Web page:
BWW Review: MAN IN LOVE at KCRep Copaken Stage
Playwright Christina Anderson's new work "Man In Love" is a premier feature in the second annual OriginKC: New Works Festival. The festival unearths new, adventurous stories that speak to the heart of the diverse KCRep region.
With "Man In Love," Kansas City born and raised writer Christina Anderson crafts a macabre and suspenseful work. In an historical depression-era city a killer goes invisibly about spreading murder and fear. Characters compelled by the dire circumstances of their time, each seeking love and acceptance, grow increasingly worried as the body count climbs and gets closer.
As the show opens the audience is met with a landscape that feels only a small step up from sleeping on the streets. Scenic Designer Antje Ellerman's scaffold layers, stark stairway, industrial and neon lighting, and corrugated metal show a bleak but not barren life. Lilting jazz music from a lone phonograph is a beautiful contrast to glaring reminders of injustice and Cliff Caruthers sound design offers understated emphasis at precisely the right moments. Jeffrey Cady's lighting highlights the actors as their varied secrets are revealed. The timing moves quickly (performed without intermission) even with frequent rapid-fire scene shifts, much to the credit of the crew, actors, and director Marissa Wolf. There are a few lines lost to upstage delivery, but generally the dialog is clearly understood. A shout out to Paul Mesner for a "dead body" that is perfectly cast and costume designer Caroline Allender, who gives a convincing view of a bygone era.
The cast delivers persuasive performances, but the real standout of the ensemble is Rufus Burns (as Paul Pare, Jr.) portraying a polite, but stifled library worker. Burns deftly draws the audience in with charismatic charm as he reveals a startling character that is layered with many voices and emotional transformations. Pare forms a trio with characters Darlynn (Dianne Yvette) and Bernice (Bianca Leigh) both with flaws and secrets to rival one another. Yvette asserts both fragility and forcefulness while Leigh provides comic levity and a guarded bawdiness. A counterpoint trio consisting of Hazel (Emily Shackleford), Leigh (Justin Barron), and Walker (Michael R. Pauley) seem like the "normal ones", but as the show progresses we find them full of surprises. Shackleford provides an emotional edge to her performance with a subtle glance here, and a pensive look there. Barron, playing the romantic underdog, mimes, yearns, and acts his way into the audience's heart, and Pauley as the reformed "con" gives a tug-of-war portrayal that has the audience at times pulling for him, and at others wishing he'd end up back in the slammer.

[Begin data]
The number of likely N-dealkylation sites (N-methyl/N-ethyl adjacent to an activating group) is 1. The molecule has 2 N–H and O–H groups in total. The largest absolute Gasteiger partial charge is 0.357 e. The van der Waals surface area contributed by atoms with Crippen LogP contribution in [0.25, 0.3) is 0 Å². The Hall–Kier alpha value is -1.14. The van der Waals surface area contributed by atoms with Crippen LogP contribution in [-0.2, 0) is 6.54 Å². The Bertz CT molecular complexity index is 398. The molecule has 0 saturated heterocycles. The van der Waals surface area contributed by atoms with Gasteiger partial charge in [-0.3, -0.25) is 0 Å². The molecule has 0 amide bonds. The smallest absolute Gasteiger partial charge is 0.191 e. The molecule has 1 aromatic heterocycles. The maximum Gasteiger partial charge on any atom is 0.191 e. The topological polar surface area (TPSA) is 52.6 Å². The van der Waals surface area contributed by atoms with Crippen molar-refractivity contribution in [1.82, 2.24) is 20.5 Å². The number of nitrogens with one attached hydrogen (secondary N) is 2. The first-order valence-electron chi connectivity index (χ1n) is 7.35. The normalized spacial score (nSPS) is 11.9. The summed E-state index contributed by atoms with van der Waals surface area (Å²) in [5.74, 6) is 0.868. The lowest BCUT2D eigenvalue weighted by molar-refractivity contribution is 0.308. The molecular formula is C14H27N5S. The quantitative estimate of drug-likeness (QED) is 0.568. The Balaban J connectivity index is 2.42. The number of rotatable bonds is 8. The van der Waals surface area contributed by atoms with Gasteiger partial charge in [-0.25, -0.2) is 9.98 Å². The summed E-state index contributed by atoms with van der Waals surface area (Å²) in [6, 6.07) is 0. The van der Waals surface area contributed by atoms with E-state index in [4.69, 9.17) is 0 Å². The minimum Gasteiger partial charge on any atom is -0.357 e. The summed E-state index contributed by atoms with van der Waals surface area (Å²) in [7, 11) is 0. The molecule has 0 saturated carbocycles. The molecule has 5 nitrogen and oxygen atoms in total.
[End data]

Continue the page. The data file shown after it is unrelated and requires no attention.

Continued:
By the end of Anderson's play she has us wondering who will get pegged for the murders, will the true killer be caught, and a surprising outcome. And, warning, "Man In Love" may have you leaving the theater looking over your shoulder more than once on your way home!
"Man In Love" runs through May28th at KC Rep's Copaken Stage in downtown's Power & Light District. Tickets available online at www.kcrep.org or call (816) 235-2700.
Photos provided by Kansas City Repertory Theatre.